EXCLUSIVE: "Heroes Reborn" Motion Posters Introduce Trio of New Characters
Awards | Roz Chast has won the National Book Critics Circle Award for Best Autobiography for her graphic novel Can’t We Talk About Something More Pleasant? Chast’s tale of taking care of her parents in their declining years seems to be one of those books that crosses the usual boundaries, winning recognition not only in comics circles but in general book awards such as the Kirkus Awards and the National Book Awards. [Comic Riffs]
Retailing | ICv2 continues its focus on manga with a profile of Boston’s Comicopia, where they stock a lot of manga (4,000 volumes) and the staff really understands it. Most of the manga is simply shelved by title, reflecting the fact that readers often cross the target demographics (i.e. a lot of girls read Shonen Jump), but Comicopia also has sections for yaoi, all-ages manga, and “Manga for People that Don’t Like Manga.” [ICv2]
ReedPOP, which produces such events as New York Comic Con, Chicago Comic & Entertainment Expo and Star Wars Celebration, is expanding its global reach with Shanghai Comic Convention, to be held May 16-17 in China.
The event is only the company’s latest move on the international stage, following the additions of Singapore Toy, Game & Comic Convention, India Comic Con, Australia’s Oz Comic Con, PAX Australia, Star Wars Celebration Europe and, as announced last fall, Paris Comic Con.
Auctions | Sotheby’s auction of comics and comics art over the weekend in Paris brought in about $4.1 million for 189 works, including Hergé’s cover art for the 10th-anniversary issue of Le Petit Vingtième (the magazine where Tintin first ran), several Tintin pages, and pieces by Hugo Pratt, Charles Burns and Osamu Tezuka. An acrylic and crayon illustration by Dave Stevens created in 1988 for the first issue of The Rocketeer Adventure Magazine (at right) fetched $66,017, a record for the late artist’s work. [Paul Gravett, Artnet]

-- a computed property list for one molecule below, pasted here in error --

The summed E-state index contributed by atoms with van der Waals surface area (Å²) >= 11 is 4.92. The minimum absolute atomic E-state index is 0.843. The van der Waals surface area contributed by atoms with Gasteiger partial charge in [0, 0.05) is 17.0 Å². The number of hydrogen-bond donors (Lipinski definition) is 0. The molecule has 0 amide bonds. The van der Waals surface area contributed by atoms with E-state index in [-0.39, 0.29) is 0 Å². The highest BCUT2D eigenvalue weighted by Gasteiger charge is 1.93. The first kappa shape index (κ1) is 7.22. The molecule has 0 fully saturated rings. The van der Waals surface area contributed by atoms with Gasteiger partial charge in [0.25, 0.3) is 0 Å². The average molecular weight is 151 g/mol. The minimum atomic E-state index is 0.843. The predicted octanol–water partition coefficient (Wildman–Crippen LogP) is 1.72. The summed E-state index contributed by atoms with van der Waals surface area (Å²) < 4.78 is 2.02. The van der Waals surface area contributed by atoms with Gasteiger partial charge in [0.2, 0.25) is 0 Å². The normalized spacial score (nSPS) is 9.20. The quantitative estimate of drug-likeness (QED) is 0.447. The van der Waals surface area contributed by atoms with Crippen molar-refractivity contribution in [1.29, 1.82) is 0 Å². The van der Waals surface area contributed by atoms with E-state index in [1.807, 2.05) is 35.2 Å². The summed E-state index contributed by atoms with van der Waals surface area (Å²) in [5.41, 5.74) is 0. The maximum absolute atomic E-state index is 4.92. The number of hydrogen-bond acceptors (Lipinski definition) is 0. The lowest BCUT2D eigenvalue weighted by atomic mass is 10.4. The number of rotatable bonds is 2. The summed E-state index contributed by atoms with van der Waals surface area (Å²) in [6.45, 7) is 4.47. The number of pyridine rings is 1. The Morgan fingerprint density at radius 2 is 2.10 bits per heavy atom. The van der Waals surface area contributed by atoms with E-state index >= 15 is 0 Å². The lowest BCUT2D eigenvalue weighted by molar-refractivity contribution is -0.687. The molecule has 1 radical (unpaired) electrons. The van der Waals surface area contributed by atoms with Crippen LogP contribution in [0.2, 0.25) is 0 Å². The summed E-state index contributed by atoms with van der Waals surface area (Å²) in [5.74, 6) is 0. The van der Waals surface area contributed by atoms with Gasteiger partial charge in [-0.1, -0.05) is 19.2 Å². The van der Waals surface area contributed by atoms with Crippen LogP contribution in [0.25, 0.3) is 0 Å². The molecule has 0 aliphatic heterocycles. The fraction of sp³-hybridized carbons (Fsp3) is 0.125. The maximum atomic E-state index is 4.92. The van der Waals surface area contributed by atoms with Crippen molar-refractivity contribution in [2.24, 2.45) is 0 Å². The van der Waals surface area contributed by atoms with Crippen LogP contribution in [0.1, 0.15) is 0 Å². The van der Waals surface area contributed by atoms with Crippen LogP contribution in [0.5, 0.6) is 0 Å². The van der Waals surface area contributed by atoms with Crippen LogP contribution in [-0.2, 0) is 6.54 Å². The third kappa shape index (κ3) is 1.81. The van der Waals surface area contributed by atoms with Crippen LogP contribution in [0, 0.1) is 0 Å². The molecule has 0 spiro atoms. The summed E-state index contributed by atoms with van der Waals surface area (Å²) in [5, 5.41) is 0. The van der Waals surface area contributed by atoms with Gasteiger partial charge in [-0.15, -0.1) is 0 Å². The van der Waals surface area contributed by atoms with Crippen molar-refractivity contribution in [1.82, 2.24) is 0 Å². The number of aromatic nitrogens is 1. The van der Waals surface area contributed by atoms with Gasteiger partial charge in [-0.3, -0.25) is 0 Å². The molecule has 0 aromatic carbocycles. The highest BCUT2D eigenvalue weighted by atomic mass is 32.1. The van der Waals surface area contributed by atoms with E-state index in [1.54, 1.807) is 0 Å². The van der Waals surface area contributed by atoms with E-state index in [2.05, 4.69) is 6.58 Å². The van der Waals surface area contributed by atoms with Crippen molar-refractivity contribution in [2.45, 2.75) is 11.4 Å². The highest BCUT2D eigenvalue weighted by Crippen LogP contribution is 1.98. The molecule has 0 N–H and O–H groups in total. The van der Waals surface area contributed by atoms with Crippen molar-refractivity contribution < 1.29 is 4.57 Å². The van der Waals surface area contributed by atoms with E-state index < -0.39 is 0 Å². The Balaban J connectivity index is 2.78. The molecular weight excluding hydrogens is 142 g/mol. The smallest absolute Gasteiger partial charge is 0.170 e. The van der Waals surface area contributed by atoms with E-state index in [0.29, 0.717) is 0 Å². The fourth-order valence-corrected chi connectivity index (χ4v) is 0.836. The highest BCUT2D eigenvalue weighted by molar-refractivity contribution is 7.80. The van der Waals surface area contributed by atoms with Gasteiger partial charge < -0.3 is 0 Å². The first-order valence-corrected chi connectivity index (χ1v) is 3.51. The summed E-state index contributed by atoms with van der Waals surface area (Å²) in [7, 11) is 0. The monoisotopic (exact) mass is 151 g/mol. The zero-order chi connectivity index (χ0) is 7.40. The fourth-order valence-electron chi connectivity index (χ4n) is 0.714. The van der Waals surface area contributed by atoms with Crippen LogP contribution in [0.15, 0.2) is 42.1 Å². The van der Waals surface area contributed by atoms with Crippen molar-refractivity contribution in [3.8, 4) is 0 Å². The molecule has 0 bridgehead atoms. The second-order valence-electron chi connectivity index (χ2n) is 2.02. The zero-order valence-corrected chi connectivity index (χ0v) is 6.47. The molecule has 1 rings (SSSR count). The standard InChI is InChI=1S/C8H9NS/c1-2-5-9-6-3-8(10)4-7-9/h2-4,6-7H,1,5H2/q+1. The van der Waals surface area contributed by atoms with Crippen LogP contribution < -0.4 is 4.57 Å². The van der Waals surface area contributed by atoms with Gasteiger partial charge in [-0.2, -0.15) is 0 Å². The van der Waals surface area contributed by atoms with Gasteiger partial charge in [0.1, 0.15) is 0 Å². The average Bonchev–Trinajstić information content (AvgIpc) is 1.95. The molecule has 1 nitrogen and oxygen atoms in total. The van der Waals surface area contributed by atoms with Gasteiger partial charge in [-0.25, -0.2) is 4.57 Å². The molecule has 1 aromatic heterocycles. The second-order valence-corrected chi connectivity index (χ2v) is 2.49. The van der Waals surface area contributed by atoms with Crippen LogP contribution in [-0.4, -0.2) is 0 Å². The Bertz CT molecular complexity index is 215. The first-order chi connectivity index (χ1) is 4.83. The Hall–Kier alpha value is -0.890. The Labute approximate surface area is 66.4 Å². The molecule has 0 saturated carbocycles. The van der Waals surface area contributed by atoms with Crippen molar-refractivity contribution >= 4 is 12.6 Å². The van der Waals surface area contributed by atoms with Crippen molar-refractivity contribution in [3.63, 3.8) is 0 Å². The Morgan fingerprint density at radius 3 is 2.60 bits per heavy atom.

Creators | “Hobbes was as much my alter-ego as Calvin was”: In an excerpt from the new book Exploring Calvin and Hobbes, Bill Watterson talks about how he came to comics, how he developed the style and characters of Calvin and Hobbes, and the continuing popularity of the strip years after it stopped running in newspapers. [Comic Riffs]
Manga | ICv2 kicks off a week of manga coverage with a two-part interview with Kevin Hamric, Viz Media’s senior director of sales and marketing. Sales are up, with particularly strong growth in the direct market, where their older and darker series, like the Signature line, tend to do better. Interestingly, sales of shoujo (girls’) manga are up 20 percent in the direct market as well. In bookstores, as measured by BookScan, they are the number one graphic novel publisher of 2014, and they had five of the top ten best-sellers. Given all that, Hamric is genial about ceding the top spot to a Kodansha title: “Attack on Titan is #1, but whatever works and brings people into the stores and into the category is good for everybody.” In Part 2, he reveals what he expects to be the biggest book of 2015, Legend of Zelda: A Link to the Past. [ICv2]